On 16 March, Chancellor George Osbourne announced the budget for the coming year. He simultaneously announced the introduction of a tax aimed at high sugar drinks. VI explores the facts and implications for the vending industry
There will be two tax bands – one for products with more than 5g of sugar per 100ml, and one for drinks with more than 8g per 100ml. The Office for Budgetary Responsibility estimates these to be levied at 18p and 24p per litre respectively. The tax will be imposed according to the volume of sugar sweetened drinks imported or produced by a company.
The tax will come into effect in April 2018. Pure fruit and milk-based drinks are excluded, as are the smallest producers. Mr Osbourne expects the tax to raise £520 million in its first year, which will be spent on funding sport in primary schools.
What do the experts think? What will the tax mean for the vending industry?
Dr Alison Tedstone, chief nutritionist, Public Health England: “The higher the tax the greater the effect. The point of the tax is to nudge people away from purchasing these thingd and towards purchasing things that are more consistent with a healthy balanced diet.”
Ian Wright, director general of the Food and Drink Federation: “We do not agree that the international evidence supports the introduction of a sugar tax and for this reason would oppose such a move.”
Jonathan Hart, chief executive, Automatic Vending Association (AVA): “It is a quick fix that won’t fix anything apart from lining the Chancellor’s coffers. This move by the Chancellor will simply mean people will be charged more for what they drink rather than being in a position to make an informed decision on what they buy.”
Phil Shelley, national chair of Hospital Caterers Association: “The HCA believes todays proposed sugar tax is a strong step forward. We have some reservations about how expensive the visitor experience already is to hospitals and would be wary of increasing that. Looking at this holistically, whilst raising the price of sugary food and drink we could marginalise the impact by ensuring a reasonable price is set for nutritious alternatives.”
Richard Hall, chairman of food and drink consultancy Zenith International: “I very much doubt it will raise £520 million. I do think it will lead to widespread reformulation of some drinks, as has already happened for many products, especially for children in school. Even though the funds raised will reportedly be used for improving sports facilities in schools, I also doubt the tax will make a material contribution to reducing obesity. Really reducing obesity requires a far broader programme that also involves parents and health professionals, information and training, portion and serving moderation as well as activity and exercise. My great worry is that the semblance of action will distract attention from developing a proper plan. Obesity does need tackling – with all round action.”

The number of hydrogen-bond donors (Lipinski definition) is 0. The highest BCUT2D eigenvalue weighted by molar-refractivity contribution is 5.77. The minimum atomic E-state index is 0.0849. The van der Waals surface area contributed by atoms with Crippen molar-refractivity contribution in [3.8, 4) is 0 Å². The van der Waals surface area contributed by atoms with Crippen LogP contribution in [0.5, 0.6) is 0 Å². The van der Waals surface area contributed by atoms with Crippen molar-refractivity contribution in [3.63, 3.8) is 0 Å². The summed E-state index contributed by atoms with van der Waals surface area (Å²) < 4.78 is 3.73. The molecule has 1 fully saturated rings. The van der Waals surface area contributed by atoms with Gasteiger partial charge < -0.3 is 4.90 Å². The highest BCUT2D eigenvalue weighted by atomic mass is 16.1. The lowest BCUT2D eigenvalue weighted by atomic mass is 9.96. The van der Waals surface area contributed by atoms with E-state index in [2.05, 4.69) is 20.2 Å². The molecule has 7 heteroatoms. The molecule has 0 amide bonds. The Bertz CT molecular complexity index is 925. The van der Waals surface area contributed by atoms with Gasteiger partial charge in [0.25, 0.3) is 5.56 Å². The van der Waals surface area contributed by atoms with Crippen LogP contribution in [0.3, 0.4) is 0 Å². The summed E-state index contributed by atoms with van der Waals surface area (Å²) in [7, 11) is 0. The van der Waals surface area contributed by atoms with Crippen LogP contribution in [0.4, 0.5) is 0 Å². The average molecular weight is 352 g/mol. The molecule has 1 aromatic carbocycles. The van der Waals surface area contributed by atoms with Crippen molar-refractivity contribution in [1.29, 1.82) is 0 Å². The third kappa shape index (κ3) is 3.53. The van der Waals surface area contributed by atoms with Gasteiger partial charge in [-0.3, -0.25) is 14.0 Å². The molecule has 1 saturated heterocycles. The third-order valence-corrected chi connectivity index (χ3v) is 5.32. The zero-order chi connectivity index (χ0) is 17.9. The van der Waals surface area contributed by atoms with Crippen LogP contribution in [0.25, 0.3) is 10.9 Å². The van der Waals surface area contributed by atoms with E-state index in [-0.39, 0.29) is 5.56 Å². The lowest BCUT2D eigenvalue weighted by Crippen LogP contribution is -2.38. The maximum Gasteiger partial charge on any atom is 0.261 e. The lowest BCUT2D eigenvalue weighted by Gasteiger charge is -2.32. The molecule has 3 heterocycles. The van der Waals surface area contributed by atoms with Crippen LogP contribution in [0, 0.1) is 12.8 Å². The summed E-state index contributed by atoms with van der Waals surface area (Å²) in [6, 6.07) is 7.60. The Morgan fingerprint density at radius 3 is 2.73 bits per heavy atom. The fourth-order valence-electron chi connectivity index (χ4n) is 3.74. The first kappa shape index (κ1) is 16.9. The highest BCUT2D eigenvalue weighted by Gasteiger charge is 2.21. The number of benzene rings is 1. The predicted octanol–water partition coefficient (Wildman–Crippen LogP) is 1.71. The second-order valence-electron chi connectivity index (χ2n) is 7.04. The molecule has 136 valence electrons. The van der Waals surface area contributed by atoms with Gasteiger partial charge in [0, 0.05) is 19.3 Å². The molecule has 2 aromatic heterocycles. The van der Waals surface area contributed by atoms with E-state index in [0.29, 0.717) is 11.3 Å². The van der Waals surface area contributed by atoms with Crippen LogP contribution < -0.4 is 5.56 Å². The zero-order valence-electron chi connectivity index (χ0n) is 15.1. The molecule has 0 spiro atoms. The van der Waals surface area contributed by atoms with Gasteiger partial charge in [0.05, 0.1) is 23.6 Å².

Vending operators in the UK are already taking the initiative to affirm their dedication to helping the nation make healthy choices.
Excel Vending: “As with any tax, there will be winners and losers. Sugar tax may encourage people to stop and consider a cheaper but healthier option. However it is the availability of good quality healthy alternatives that will ultimately help to get them making the right choices. For example, many of our sites in NHS and school buildings have exclusively healthy offerings. We do think people are starting to appreciate the benefits of healthy eating, however it is just the start.”
Complete Vending Services: “Working closely with the Automatic Vending association and relevant suppliers we will introduce a full range of sugar free products to our selection – furthermore we aim to offer a minimum of 15% healthy and sugar free options available in all of our machines by the end of 2016.”
Aaron Prout, Livewell Vending: “Our pioneering approach to vending means we are well placed to respond to [the sugar tax]. All of the drinks in Livewell’s Hydration Stations in main school locations will be unaffected by the sugar tax. In fact, over 95% of the drinks stocked across all our cold drinks vending machines will be ‘tax-free’.”
What are your thoughts on the implications of the Sugar Tax for vending? Share your thoughts at @vendnews